I didn’t know what to expect from Ghare Baire. And, after seeing this 1984 film, I’m not sure what I got.
Ok here’s the plot in brief. We’re in 1907. Lord Curzon has just partitioned Bengal into Hindu-Muslim. There’s turmoil and dissent, and there’s a nationalist movement building up to oppose this partition.
Leading this movement is Sandeep (Soumitra Chatterjee), and the main instrument of his protest is to boycott (and burn) foreign goods. But that creates a communal divide because the sellers of these foreign goods are local Muslims, and the movement affects their livelihood. To make matters worse, the desi substitute products are simply not good enough or cheap enough.
The outcome is sad but predictable. There is a violent communal riot that ruins almost everyone’s life. Clearly there wasn’t enough tolerance even a century ago.
So that’s what’s happening outside (baire). What’s happening inside (ghare) is much more interesting. The best friend of the fiery and charismatic revolutionary is Nikhilesh (Victor Banerjee), who is also the pragmatic and progressive zamindar.
He’s pragmatic because he foresees how Sandeep’s movement will play out. Nationalism is something desirable to him personally, but he knows that it will all end in ruin for his ‘electorate’ – the poor Muslim traders who make money by selling imported goods.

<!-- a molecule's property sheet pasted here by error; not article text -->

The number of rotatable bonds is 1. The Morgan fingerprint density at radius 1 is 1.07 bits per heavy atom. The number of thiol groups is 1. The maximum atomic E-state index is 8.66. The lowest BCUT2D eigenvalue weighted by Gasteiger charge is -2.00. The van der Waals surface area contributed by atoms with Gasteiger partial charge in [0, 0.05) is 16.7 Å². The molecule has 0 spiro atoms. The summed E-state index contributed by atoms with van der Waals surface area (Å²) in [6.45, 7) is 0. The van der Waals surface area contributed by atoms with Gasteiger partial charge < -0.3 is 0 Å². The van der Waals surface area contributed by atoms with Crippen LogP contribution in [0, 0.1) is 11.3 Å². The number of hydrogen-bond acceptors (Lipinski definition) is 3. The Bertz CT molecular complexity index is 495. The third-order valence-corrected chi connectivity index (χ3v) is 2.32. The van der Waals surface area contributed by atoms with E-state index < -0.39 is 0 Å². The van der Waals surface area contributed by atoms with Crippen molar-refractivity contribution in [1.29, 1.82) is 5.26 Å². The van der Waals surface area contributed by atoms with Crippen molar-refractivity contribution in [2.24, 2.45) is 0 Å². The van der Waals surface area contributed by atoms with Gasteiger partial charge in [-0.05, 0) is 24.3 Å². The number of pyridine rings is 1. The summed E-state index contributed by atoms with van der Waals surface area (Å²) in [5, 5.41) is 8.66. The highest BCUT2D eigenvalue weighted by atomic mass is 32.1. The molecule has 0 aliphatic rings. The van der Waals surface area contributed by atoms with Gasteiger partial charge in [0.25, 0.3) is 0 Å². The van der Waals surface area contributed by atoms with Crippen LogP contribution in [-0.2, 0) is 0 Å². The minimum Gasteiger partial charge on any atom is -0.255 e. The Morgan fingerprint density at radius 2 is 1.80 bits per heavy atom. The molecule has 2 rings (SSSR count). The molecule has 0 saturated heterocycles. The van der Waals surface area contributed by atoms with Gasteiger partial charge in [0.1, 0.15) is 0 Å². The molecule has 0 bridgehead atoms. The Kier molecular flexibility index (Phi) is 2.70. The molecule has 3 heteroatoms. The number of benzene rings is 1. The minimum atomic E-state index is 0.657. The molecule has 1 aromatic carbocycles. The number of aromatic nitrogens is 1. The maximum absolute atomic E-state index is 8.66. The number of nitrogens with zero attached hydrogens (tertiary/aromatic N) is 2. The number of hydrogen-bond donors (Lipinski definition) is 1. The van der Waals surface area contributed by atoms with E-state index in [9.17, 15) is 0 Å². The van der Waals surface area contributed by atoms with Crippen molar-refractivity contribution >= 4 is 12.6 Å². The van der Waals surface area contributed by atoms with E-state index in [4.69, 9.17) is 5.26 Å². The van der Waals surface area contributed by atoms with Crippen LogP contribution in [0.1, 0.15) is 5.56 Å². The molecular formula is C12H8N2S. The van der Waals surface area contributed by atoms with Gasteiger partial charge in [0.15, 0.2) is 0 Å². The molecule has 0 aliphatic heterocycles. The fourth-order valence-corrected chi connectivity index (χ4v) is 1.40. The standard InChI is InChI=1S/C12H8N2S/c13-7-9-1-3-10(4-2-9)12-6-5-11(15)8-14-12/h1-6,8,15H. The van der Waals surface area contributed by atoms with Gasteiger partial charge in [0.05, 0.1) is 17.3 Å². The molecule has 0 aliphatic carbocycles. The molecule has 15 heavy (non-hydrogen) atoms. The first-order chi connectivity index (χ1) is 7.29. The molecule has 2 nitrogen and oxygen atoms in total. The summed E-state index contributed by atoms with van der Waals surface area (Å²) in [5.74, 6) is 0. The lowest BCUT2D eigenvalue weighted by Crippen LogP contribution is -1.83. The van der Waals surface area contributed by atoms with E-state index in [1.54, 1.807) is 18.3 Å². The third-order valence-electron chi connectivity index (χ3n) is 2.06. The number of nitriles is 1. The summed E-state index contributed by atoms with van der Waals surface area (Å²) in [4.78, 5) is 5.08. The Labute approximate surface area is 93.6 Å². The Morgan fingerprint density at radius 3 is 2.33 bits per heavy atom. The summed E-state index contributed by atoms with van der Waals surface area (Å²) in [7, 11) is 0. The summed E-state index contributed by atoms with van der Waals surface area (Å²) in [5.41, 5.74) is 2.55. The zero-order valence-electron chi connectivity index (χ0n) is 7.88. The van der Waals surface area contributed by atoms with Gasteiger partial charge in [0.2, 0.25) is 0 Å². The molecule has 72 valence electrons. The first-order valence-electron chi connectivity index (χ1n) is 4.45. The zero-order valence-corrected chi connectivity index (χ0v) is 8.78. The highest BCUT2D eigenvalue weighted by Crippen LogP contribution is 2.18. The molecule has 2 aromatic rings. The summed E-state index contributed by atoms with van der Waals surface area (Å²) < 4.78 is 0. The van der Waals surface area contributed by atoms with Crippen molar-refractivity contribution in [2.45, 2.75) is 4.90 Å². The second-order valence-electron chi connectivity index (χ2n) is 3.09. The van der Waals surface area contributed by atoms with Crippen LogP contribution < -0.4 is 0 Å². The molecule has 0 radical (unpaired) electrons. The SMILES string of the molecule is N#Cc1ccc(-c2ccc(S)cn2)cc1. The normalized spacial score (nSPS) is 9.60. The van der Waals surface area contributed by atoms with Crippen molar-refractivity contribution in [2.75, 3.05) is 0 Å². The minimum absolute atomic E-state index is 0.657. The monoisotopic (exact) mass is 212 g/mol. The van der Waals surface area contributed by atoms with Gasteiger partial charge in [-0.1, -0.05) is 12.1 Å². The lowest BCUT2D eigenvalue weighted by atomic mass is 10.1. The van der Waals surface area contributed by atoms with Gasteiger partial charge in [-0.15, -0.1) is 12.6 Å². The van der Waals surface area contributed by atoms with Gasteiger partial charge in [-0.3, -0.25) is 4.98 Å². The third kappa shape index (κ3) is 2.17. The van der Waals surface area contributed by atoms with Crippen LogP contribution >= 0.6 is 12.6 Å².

But it is Nikhilesh’s progressive streak that is in many ways the bedrock of the movie, and one that leads to bewilderment and shock. Nikhilesh’s wife is Bimala (Swatilekha Chatterjee) who is attractive but not lovely. Nikhil married Bimala via a normal arranged marriage and the marriage has turned out very well. Bimala loves her swami, doesn’t know another man, and doesn’t even want to know another man.
But Nikhil wants to test the waters, and wants reassurance that Bimala would love him even if she knew other men. So he invites Sandeep to stay in his plush haveli and introduces him to Bimala. That looks like a mistake because Sandeep sweeps her off her feet. He’s handsome, charismatic, passionate about his movement, and even more about his women (and there were many, including some goris as Nikhil had informed his wife).
So when he bursts into song in Kishore Kumar’s voice (Satyajit babu was clearly remembering his Charulata), Bimala is swept away, falls in his arms and allows Sandeep to kiss her lip-to-lip. She also routinely opens the family tijori to hand over money to Sandeep for his nationalist movement (Sandeep uses most of it to fuel political violence, but keeps some for his expensive tastes such as imported cigarettes – which he permits himself without much guilt or inhibition).
Inevitably things end badly. When Nikhil sees a direct conflict between his zamindari and his friend, he asks Sandeep to get lost from his haveli. Bimala, by now, has seen through Sandeep’s feigned idealism, and doesn’t stop Sandeep from leaving. For Nikhil it is a triumph of sort because his woman returns to him even after surviving that amorous hurricane named Sandeep. They celebrate with their own lip-to-lip kiss which will sadly be their last.